Super-imposed infection with intestinal organisms can mimic a flare-up of underlying disease in patients with inflammatory bowel disease (IBD). We report a case of patient with long standing ulcerative colitis (UC), who presented with abdominal pain, diarrhea and low- grade fever after receiving systemic corticosteroids for an unrelated disorder. Despite a negative stool examination, a peripheral eosinophilia reappeared upon tapering down of a corticosteroid dose. Subsequently, duodenal biopsies showed evidence for Strongyloides, presumably acquired 20 years ago when the patient was residing in Brazil. The patient fully recovered following anti-helmintic therapy. This case underscores the importance of considering Strongyloides in the work-up of flaring-up IBD patients, even if a history of residing or traveling to endemic areas is in the distant past.

  11. Montelukast versus inhaled corticosteroids in the management of pediatric mild persistent asthma

    Directory of Open Access Journals (Sweden)

    Scaparrotta Alessandra

    2012-07-01

    Full Text Available Abstract International guidelines recommend the use of inhaled corticosteroids (ICSs as the preferred therapy, with leukotriene receptor antagonists (LTRAs as an alternative, for the management of persistent asthma in children. Montelukast (MLK is the first LTRA approved by the Food and Drug Administration for the use in young asthmatic children. Therefore, we performed an analysis of studies that compared the efficacy of MLK versus ICSs. We considered eligible for the inclusion randomized, controlled trials on pediatric populations with Jadad score > 3, with at least 4 weeks of treatment with MLK compared with ICS. Although it is important to recognize that ICSs use is currently the recommended first-line treatment for asthmatic children, MLK can have consistent benefits in controlling asthmatic symptoms and may be an alternative in children unable to use ICSs or suffering from poor growth. On the contrary, low pulmonary function and/or high allergic inflammatory markers require the corticosteroid use.

  12. Inhaled corticosteroids and HPA axis suppression: how important is it and how should it be managed?

    Science.gov (United States)

    Rao Bondugulapati, L N; Rees, D A

    2016-08-01

    Inhaled corticosteroids (ICS) are established as a cornerstone of management for patients with bronchoconstrictive lung disease. However, systemic absorption may lead to suppression of the hypothalamic-pituitary-adrenal (HPA) axis in a significant minority of patients. This is more likely in 'higher risk' patients exposed to high cumulative ICS doses, and in those treated with frequent oral corticosteroids or drugs which inhibit cytochrome p450 3A4. Hypothalamic-pituitary-adrenal axis suppression is frequently unrecognized, such that some patients, notably children, only come to light when an adrenal crisis is precipitated by physical stress. To minimize this risk, 'higher risk' patients and those with previously identified suppressed cortisol responses to Synacthen testing should undergo an education programme to inform them about sick day rules. A review of ICS therapy should also be undertaken to ensure that the dose administered is the minimum required to control symptoms. PMID:27038017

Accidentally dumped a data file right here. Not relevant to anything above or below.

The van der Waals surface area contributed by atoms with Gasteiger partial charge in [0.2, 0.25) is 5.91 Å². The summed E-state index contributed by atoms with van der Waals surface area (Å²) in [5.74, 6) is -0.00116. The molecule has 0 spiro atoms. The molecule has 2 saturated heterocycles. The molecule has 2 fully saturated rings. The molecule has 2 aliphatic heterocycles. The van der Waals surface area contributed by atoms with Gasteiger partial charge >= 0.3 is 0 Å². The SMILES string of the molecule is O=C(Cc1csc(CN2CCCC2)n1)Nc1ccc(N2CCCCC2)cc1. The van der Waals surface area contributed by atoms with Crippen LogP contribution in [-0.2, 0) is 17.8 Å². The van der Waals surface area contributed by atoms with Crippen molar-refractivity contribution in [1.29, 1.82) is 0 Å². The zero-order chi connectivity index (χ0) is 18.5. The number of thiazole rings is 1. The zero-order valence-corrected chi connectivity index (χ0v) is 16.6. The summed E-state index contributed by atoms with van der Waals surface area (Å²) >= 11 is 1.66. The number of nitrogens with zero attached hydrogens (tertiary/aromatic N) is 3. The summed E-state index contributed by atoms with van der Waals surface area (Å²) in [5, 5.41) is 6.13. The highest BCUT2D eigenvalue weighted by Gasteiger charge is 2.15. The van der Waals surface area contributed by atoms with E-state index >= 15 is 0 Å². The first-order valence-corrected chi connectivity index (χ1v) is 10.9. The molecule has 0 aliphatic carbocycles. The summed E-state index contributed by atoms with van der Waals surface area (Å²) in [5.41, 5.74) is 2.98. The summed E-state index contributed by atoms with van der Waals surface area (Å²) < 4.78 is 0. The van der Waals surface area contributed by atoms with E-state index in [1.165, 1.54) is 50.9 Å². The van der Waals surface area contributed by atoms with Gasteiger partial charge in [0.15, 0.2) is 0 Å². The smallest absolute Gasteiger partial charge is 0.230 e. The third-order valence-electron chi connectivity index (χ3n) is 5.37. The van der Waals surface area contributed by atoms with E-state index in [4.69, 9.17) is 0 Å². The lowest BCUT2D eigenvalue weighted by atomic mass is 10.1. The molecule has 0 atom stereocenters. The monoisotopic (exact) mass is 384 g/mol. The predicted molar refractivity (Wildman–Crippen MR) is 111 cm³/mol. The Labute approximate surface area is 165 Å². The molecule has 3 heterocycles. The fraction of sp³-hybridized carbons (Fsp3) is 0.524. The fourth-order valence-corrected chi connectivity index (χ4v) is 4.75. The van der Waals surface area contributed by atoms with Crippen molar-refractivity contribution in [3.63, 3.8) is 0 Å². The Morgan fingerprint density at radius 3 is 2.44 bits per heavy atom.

13. Albendazole and Corticosteroids for the Treatment of Solitary Cysticercus Granuloma: A Network Meta-analysis

    Science.gov (United States)

    Nakajima, Hideaki; Huang, Tong-Yi; Sun, Kai-Yu; Chen, Shu-Ling; Chen, Ke-Bing

    2016-01-01

    Background Solitary cysticercus granuloma (SCG) is the commonest form of neurocysticercosis in the Indian subcontinent and in travelers. Several different treatment options exist for SCG. We conducted a Bayesian network meta-analysis of randomized clinical trials (RCTs) to identify the best treatment option to prevent seizure recurrence and promote lesion resolution for patients with SCG. Methods and Principal Findings PubMed, EMBASE and the Cochrane Library databases (up to June 1, 2015) were searched for RCTs that compared any anthelmintics or corticosteroids, alone or in combination, with placebo or head to head and reported on seizure recurrence and lesion resolution in patients with SCG. A total of 14 RCTs (1277 patients) were included in the quantitative analysis focusing on four different treatment options. A Bayesian network model computing odds ratios (OR) with 95% credible intervals (CrI) and probability of being best (Pbest) was used to compare all interventions simultaneously. Albendazole and corticosteroids combination therapy was the only regimen that significantly decreased the risk of seizure recurrence compared with conservative treatment (OR 0.32, 95% CrI 0.10–0.93, Pbest 73.3%). Albendazole and corticosteroids alone or in combination were all efficacious in hastening granuloma resolution, but the combined therapy remained the best option based on probability analysis (OR 3.05, 95% CrI 1.24–7.95, Pbest 53.9%). The superiority of the combination therapy changed little in RCTs with different follow-up durations and in sensitivity analyses. The limitations of this study include high risk of bias and short follow-up duration in most studies. Conclusions Dual therapy of albendazole and corticosteroids was the most efficacious regimen that could prevent seizure recurrence and promote lesion resolution in a follow-up period of around one year. It should be recommended for the management of SCG until more high-quality evidence is available. PMID